Coffered Ceilings and Shower Recesses Built Into Floor Trusses
Computers have made things with designing trusses easier. This is an idea I have witnessed to become part of the common thinking. Without doubts, the development of Computer Science has provided us more tools to face problems in a more efficient way. But also has allowed us to think of things from another perspective.
In the case of truss designing, we have come to a point of facing a complete new challenge for almost every new job. This could be annoying when you are trying to establish a routine of efficient, productive work.
And here comes and important difference: Do you want a routine of work or a routinely done work? I think the first one is necessary, but the second is not. So I´m understanding that routine is not related completely to activities in front the computer but to a way to face the new challenges to come (plan study, details, communications and questions, a lot of them).
Part of the new challenge comes in jobs like this one, not only for its novelties, but because I had to unfold the plans and layouts and so on to understand what he did and in the process know the way he thought to climb this mountain.
Doesn´t seem that bad, right? The interesting part comes when examining the first floor plans:
Usually coffers on the floor trusses area are a fake ceiling, a “furred down” build by framers in the field. Additionally, plans are asking for a 4” recess at the shower area. To top it off, there is a flush beam across the main hall, for this particular job it was required a top chord bearing. Fortunately at our favor we had the truss depth (24”) and ¾” decking.
This detail was consistent with the 8” depth coffer tray and the 4” recess. And this was important because more often than we thought we can find inconsistencies between details and design conditions. On those cases communications with customers are vital to maintain the flow of work.
The floor layout for this area:
Another important detail for this project was the aligned chase and the requirement of 24” wide. As we can see the section going through the shower didn´t allow the same configuration. This is a very “friendly” layout because it is accessible to read and interpret so it makes life easier to all persons involved in the shop and the field. We can easily identify the ceiling heights, trusses by types (regular, TC bearing or girders) open areas, detail calls, hatching for special sections, etc.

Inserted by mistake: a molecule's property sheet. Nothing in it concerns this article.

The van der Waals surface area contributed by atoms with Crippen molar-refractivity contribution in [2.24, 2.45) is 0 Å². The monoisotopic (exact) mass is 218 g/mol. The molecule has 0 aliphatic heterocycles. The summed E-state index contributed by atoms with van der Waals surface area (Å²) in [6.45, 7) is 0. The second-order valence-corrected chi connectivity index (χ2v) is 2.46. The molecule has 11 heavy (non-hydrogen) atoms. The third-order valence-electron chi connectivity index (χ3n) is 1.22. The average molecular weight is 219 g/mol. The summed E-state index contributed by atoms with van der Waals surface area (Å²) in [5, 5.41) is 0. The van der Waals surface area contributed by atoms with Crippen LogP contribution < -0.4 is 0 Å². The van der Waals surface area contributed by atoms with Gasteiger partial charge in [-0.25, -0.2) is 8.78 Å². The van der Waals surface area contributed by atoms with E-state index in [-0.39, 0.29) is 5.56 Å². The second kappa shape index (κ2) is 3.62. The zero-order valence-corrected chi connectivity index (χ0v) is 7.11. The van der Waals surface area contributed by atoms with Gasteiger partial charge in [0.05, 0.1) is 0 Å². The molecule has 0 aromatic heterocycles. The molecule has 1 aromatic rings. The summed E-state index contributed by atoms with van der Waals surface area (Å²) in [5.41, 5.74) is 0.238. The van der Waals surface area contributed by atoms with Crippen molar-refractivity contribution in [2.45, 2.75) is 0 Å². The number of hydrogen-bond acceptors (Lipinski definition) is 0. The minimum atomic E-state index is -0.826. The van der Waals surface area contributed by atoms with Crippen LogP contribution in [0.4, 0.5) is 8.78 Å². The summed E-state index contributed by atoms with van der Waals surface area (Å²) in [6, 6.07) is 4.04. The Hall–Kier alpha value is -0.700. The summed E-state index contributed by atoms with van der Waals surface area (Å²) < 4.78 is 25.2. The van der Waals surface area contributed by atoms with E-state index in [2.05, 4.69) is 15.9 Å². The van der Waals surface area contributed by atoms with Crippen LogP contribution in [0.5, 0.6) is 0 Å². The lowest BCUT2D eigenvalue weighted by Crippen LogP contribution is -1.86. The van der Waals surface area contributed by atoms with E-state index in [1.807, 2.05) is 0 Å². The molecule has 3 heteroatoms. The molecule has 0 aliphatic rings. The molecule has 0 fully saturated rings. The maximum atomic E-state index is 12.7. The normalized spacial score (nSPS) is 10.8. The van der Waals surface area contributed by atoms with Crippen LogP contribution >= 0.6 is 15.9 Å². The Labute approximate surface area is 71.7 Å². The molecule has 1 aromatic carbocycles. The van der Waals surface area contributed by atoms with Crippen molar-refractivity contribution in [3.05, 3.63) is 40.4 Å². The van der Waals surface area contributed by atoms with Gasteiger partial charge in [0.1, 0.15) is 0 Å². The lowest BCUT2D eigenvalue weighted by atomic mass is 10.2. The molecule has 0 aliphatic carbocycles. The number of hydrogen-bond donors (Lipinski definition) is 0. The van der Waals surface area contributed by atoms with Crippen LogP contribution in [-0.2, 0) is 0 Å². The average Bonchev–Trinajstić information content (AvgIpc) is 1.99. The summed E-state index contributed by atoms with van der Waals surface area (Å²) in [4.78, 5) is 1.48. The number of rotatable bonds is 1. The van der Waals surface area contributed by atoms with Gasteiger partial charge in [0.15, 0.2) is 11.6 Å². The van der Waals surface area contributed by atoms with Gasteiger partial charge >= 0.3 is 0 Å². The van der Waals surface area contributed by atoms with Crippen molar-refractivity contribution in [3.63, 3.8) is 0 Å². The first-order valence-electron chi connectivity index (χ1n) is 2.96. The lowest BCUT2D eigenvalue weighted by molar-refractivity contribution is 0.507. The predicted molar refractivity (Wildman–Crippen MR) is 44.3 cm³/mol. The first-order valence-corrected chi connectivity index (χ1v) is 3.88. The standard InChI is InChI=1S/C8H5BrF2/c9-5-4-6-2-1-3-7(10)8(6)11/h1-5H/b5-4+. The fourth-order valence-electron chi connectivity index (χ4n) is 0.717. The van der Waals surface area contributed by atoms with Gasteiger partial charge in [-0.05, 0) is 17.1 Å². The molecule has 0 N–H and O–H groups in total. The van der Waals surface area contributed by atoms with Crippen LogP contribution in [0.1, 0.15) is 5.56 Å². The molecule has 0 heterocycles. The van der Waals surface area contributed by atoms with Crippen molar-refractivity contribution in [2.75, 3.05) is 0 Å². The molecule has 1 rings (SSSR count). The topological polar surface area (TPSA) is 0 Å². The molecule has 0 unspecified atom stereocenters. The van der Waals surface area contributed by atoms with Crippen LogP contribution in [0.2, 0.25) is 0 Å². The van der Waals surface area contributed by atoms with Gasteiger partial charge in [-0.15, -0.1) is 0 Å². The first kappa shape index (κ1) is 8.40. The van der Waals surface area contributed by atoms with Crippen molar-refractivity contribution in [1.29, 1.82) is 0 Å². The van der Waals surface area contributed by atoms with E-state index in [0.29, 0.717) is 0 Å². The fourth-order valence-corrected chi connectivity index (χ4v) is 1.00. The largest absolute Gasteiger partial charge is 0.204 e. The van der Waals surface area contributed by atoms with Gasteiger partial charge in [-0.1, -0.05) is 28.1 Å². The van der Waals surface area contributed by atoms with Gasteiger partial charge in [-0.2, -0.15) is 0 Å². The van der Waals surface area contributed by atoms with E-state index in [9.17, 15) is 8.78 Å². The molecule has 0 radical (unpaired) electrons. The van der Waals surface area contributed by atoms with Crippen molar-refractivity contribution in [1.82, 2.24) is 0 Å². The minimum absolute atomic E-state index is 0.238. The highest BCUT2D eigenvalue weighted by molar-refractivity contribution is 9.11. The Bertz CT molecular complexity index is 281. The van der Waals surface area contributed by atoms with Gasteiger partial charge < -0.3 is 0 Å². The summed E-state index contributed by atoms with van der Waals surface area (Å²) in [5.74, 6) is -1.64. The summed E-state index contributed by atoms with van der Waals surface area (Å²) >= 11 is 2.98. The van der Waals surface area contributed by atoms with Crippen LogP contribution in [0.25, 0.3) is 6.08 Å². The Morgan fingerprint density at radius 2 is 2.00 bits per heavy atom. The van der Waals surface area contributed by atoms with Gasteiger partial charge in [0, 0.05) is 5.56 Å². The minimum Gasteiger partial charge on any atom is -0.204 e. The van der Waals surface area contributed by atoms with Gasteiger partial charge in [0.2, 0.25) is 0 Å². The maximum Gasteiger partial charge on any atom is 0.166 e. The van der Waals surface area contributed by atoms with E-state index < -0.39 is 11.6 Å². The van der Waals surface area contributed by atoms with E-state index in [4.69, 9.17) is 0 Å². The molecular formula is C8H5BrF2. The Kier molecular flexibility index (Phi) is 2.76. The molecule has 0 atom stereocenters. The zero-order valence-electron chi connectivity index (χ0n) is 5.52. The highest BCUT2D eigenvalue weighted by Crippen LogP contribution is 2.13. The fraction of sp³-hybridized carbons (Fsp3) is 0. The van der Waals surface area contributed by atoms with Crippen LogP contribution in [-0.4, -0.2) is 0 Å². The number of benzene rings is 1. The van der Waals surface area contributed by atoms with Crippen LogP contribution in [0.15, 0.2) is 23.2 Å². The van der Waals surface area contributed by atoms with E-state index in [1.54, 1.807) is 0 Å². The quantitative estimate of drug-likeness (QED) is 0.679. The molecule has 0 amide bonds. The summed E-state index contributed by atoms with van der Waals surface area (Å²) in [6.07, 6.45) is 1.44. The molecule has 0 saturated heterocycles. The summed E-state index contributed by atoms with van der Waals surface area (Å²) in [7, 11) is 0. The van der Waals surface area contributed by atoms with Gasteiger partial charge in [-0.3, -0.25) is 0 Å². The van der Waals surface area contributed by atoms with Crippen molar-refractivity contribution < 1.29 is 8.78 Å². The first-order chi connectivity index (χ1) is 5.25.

Now we´ll take a look at the stellar trusses for this job:
Going right to left FL08:
In this case the coffer area was increased so framers could add the fillers at the left to avoid the double stepped truss.
FL09 is one of my favorites:
We can see the 4” dropped section at the left where is the shower, also the coffer area in the Bottom Chord (BC). The designer keeps an area to be filled by framer. Why the ribbon at the right?
Let’s take a closer look at layout:
In the case of FL07 we “only” need the 4” dropped TC, but for a particular length:
For this truss was not possible to keep the chase aligned with previous ones, but the depth of the truss allow enough space to run the AC ducts through webs.
For FL06, the designer preferred to keep the coffer section clean for the framer and maintain aligned chases, so he only raised the BC 8”:
The objective of this article was not to “show off” how brilliant and creative our staff is. It was to show the importance of the proper usage to solve the more demanding architectural requirements and a team dedicated exclusively to learning and using the potential of the software “riding the wave” of constant improvement.
10 or 20 years ago, a 4×2 top-chord bearing shower recess step-down coffered floor truss was considered to be impractical, even insane. Today, it’s just another day at the office.
Hyper-specialization is a condition of our times and somewhere out there exists a team aware of a solution to the architectural challenges of today. You can sleep better knowing that there is a staff that has seen this and is committed to help each one of its members and therefore its clients to develop the maximum potential possible so new challenges can be embraced.
Christopher Gould – President
Gould Design, Inc.